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Women in Muslim History

I - The Early Generations

Many things are said and written about the "Position of Woman in Islam." At the background of this there are often legal questions that are especially interesting for women who have recently converted to Islam or married a Muslim man. Sometimes we find descriptions of "The Ideal Muslim Woman" (unfortunately, the counterpart of "The Ideal Muslim Man" is missing) in the context of an attempt to reconstruct Islamic thought or as a reaction to the challenges of secualarized society, while, on the other hand, sociolical studies accusingly describe the everyday life of our sisters beween Indonesia and Morocco and sometimes even in our immediate neighbourhood. The picture is completed with stereotypes from Arabian Nights. The following series is not meant to discuss further theories but to inform about some of the possibilities women in Muslim history have made use of.

We do know quite a lot about the biographies of famous Muslim men. There is, first of all, the life of the Prophet Muhammad (s) who is an important example for all of us. Next, there are his immediate male companions, great imams and scholars, famous rulers and reformers. We often regard them as our personal role models and name our sons after them. It becomes more difficult if we want to know more about women in Muslim history. At first sight, the prejudice seems to be confirmed that they had, at best, side parts as wives, mothers, sisters, or daughters of the respective men. Even in English there seems to be, apart from Margaret Smith's Rabi'a the Mystic and, more recently, Ibn Sa'd's Women of Medina, far from enough literature on this subject. The more surprising is the number of publications in Arabic and other languages from the Muslim world, not just from modern time like the dictionary of important women (Omar Reza Kahhala: A'lâm an-Nisâ', Damascus 1977), but also the collections of biographies from the early centuries of Islam where well-known women are naturally mentioned side by side with well-known men. We are not able to evaluate all these sources here and now. We can, however, give a few examples of how women endeavoured to realize Islamic ideals, to overcome obstacles, and to contribute to the development of their society side by side with men. This is meant both to illustrate the relevant Qur'anic texts and give an idea of our sisters from the past that can motivate us to follow their example and help giving an orientation to our daughters.

Mothers of the Faithful

The Prophet is nearer to the faithful than they themselves, and his wives are their mothers ... (Surah 33:7)

The Qur'anic description of the wives of the Prophet (s) as Mothers of the Faithful is a mark of honour that has a very special meaning. Educating her children, a mother wields a decisive influence. In this sense, the Mothers of the faithful had an important role in the Muslim community. They taught both men and women, helping them along their spiritual path, transmitting and explaining the teaching of the Prophet (s) in all spheres of life, helping the sick and the depressed and serving the cause of Islam in many other ways. Each of these women had her own special life experience, and studying their biographies can give valuable insights not only into the contemporary family life and the social situation in general but also illustrating examples for the role of women in spreading Islam as well as keys to a better understanding of the Islamic sources. Here we have only space to mention a few names and facts.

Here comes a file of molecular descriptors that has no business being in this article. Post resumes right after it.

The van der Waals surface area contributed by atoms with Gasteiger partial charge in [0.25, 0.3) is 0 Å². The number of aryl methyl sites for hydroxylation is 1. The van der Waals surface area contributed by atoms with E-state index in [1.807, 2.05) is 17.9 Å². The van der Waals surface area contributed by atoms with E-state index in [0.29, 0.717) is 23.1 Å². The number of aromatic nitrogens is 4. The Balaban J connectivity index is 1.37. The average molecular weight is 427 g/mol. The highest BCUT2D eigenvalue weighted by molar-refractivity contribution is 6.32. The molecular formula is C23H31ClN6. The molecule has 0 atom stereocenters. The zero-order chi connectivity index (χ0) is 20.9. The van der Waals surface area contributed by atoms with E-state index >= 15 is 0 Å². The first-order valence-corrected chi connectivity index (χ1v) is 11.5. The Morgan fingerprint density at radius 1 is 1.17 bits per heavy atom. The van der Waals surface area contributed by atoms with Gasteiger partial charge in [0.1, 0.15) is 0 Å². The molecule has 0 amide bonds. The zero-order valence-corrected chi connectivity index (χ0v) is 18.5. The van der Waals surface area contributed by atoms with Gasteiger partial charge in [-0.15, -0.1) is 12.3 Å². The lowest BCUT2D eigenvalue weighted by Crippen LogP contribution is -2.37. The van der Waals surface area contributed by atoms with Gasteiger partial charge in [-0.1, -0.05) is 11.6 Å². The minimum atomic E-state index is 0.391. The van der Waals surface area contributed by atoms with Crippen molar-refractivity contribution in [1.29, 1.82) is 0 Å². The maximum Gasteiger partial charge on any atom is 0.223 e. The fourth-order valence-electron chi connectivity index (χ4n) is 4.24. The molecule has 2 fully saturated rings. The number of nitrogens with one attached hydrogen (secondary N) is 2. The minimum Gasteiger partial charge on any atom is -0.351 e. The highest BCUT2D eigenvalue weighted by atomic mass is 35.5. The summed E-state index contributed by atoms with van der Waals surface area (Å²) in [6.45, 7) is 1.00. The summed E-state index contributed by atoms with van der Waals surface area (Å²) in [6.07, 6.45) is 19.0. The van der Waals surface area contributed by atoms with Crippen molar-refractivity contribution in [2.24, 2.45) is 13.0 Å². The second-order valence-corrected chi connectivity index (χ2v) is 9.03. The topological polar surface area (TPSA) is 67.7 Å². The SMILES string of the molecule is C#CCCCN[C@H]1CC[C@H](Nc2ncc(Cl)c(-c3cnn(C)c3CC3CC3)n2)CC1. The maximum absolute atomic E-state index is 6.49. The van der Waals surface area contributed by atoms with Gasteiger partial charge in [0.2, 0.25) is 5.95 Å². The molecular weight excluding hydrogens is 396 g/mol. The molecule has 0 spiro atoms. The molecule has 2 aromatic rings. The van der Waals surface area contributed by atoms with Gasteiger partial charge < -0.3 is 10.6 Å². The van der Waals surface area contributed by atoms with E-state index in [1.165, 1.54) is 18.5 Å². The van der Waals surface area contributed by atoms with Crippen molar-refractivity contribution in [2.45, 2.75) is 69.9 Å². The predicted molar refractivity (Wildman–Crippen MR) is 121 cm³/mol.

Khadîja bint Khuwailid was a business woman in Mecca who, after the death of her two former husbands, had succeeded in continuing their business and to be respected in this role. She employed young Muhammad and was impressed by his sincerity and reliability. Having found out that she also shared his basic thoughts and attitudes - both of them were committed to the course of the poor and underprivileged, having already in the past contributed to various projects to help the poor and disabled and to stand up for their rights - she married him. Seventeen years later, she was the first person to recognize his message and its importance and to support him in every possible way. Through her, many women among her relatives and friends as well as their family members found their way to Islam. She stood by her husband though the time of moral and economic pressure and the persecution of the Muslims in Mecca and finally died from exhaustion after the boycot. Her special position is pointed out by the fact that Allah greeted her in His revelation. None of the other wives was ever able to take her place in the Prophet's heart.

Sawda was another woman who was among the very first Muslims. She emigrated to Abyssinia together with her husband who died there. Having returned to Mecca as a widow, her marriage with the Prophet (s) was arranged, her intention being, in the first place, to look after his children and to have a new family.

Aisha, the daughter of Abu Bakr, got married with the Prophet (s) after the Hijra, having been interested in his work since her earliest childhood and having learned all the revealed text by heart. Throughout her life she worked for Islam and was both one of the most important teachers and transmitters of traditions from the Prophet (s) and a recognized authority for contemporary issues of law and theology.

Hafsa was 'Umar's daughter. Her first husband died from his wounds after the battle of Uhud. later on, her father arranged her marriage with the Prophet (s). She was an intelligent woman who often discussed theological issues with the Prophet (s). After his death, the original volume of the Qur'an to which all later copies until the present day go back was entrusted to her care. She was another important scholar and teacher.